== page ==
One of many highlights on my recent holiday in Alsace was a wine tasting at Emile Beyer, one of the region’s long established wine producers. It was guided by Christian Beyer, the fourteenth generation of the clan, and it was the most eloquent exposition of the wine-maker’s craft I’ve ever heard.

Christian Beyer

He commented that the French word, viniculture, is more accurate and expressive of the craft than wine-maker: “at least eighty per cent of the skill is in the growing the grapes”.
For him the biggest challenge is in matching the type of vine with the type of soil. He said that he can distinguish the soil type through the flavour of the wine.

Grape harvest, Domaine Emile Beyer

The challenge is further complicated by the long time cycle of viticulture. Their vines take 15 years to start producing, reach their peak at 25-40 years, and need to be replaced by 65. So the production currently depends on vines planted by Christian’s grandfather, and he is making planting decisions for the sixteenth generation, guessing at climate change and many other factors.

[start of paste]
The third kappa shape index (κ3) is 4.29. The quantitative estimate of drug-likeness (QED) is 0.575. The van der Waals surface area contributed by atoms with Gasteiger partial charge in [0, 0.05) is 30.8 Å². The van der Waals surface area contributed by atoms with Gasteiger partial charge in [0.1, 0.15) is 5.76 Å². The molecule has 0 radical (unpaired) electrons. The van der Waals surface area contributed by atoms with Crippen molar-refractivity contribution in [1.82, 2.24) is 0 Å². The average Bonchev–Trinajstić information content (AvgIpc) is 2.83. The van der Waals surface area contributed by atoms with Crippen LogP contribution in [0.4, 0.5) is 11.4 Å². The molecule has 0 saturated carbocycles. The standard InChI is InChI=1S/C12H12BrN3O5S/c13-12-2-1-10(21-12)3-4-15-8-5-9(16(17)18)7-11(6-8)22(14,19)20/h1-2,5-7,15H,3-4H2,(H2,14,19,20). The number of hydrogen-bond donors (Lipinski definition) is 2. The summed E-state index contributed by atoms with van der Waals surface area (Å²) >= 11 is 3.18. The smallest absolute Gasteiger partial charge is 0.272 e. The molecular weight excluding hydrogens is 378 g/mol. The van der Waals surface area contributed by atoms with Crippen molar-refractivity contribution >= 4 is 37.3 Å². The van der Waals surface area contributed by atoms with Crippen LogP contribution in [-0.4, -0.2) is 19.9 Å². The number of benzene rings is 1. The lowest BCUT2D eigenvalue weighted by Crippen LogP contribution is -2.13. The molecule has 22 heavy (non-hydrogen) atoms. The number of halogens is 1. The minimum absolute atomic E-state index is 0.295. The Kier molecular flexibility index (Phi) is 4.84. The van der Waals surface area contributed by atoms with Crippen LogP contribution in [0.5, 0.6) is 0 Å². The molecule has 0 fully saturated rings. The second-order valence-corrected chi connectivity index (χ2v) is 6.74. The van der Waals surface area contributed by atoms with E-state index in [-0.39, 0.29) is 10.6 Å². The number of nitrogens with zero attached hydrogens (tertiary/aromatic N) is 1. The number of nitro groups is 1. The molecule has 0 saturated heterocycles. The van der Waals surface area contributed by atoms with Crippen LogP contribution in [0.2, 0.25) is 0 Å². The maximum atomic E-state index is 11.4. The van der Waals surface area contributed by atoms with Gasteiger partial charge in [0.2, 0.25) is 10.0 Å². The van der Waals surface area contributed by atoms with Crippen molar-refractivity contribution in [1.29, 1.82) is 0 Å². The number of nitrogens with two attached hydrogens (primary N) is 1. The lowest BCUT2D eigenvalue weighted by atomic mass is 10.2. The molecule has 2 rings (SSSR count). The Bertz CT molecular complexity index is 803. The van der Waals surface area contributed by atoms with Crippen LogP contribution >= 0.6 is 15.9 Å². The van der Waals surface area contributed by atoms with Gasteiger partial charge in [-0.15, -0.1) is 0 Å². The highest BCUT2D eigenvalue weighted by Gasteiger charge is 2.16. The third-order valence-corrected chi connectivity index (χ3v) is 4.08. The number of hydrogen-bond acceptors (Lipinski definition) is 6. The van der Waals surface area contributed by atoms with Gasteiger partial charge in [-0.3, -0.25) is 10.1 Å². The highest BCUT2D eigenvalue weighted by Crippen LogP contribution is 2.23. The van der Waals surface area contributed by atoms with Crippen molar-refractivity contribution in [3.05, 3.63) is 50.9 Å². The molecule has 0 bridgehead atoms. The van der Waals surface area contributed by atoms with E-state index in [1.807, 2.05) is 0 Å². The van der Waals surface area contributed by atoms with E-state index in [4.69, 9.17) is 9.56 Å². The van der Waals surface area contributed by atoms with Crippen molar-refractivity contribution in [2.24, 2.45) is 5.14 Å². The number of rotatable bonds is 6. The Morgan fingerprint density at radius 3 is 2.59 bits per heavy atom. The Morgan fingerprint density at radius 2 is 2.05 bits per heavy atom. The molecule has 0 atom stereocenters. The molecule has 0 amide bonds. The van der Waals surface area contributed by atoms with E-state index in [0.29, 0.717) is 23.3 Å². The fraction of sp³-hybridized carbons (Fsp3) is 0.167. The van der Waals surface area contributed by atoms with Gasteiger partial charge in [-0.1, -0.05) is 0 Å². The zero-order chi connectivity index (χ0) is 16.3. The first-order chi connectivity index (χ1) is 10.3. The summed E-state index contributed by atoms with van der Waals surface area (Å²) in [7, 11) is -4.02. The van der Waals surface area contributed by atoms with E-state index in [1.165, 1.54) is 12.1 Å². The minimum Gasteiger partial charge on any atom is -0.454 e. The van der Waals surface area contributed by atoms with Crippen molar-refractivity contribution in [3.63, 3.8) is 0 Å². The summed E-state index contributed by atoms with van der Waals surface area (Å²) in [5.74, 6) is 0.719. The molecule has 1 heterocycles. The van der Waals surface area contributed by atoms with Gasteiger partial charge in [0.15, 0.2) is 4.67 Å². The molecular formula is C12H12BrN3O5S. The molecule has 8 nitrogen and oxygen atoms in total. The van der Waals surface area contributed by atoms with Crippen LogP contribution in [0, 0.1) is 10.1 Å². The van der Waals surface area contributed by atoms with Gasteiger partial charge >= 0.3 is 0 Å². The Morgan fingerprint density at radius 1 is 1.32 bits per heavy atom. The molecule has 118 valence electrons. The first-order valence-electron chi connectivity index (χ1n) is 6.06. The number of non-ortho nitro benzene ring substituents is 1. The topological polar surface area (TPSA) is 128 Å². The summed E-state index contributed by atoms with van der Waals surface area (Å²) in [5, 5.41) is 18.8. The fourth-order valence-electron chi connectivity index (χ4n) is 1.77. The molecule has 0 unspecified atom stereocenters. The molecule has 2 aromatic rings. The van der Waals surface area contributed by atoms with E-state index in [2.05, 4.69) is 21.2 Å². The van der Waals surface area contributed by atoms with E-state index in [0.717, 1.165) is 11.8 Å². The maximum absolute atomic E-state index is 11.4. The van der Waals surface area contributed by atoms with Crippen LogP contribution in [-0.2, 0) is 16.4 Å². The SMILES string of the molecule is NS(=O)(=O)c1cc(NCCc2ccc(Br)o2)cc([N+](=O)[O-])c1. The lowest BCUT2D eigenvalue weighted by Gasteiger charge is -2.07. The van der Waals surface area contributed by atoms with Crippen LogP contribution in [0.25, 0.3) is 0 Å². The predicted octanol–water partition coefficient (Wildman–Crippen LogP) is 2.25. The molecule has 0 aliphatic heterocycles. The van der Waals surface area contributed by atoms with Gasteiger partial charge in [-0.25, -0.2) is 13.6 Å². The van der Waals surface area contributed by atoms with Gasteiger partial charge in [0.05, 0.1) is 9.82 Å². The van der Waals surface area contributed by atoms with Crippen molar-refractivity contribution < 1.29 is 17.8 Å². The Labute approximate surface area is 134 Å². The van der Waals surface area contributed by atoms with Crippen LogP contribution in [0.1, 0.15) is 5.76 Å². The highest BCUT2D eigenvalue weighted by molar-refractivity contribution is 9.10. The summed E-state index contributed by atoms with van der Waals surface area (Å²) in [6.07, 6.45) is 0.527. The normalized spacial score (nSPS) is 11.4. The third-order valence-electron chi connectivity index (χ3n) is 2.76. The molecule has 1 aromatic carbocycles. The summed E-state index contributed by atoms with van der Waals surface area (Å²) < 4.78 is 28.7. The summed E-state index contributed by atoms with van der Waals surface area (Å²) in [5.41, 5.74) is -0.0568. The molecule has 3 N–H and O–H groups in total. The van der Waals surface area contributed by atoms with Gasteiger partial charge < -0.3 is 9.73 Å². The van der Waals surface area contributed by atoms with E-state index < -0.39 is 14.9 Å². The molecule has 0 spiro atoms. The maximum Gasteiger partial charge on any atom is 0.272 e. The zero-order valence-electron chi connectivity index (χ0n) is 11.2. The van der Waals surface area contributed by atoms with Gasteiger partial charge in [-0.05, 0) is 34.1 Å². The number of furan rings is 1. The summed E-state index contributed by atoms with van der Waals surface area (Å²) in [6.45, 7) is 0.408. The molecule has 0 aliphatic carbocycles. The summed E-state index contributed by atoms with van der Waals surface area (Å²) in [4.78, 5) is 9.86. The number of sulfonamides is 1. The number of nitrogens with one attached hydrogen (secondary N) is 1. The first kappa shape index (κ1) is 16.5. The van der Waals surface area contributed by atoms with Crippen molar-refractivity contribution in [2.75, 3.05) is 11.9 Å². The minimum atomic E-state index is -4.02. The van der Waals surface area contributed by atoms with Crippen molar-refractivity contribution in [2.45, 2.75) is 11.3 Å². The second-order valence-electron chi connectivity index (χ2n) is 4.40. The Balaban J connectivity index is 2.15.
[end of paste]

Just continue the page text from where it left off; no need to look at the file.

I was impressed to learn that over 30% of Alsace wines are now organically produced, and Beyer recently started using biodynamic standards, which are even higher. Christian believes these standards improve the wine, and their prices, and their environmental impact.

Vineyard at Domaine Emile Beyer 

Christian’s views had many parallels with my natural happiness approach, and it intrigued me to think what new insights grow from using vineyards as the model, instead of gardens or farms.
The long timeframes are a big difference, and are closer to human life cycles. I believe that people also produce their best vintage when they match their temperament and hopes (‘the plant’) to their circumstances (‘the soil’). When they do, as Christian Beyer would say, eighty per cent of the work is done.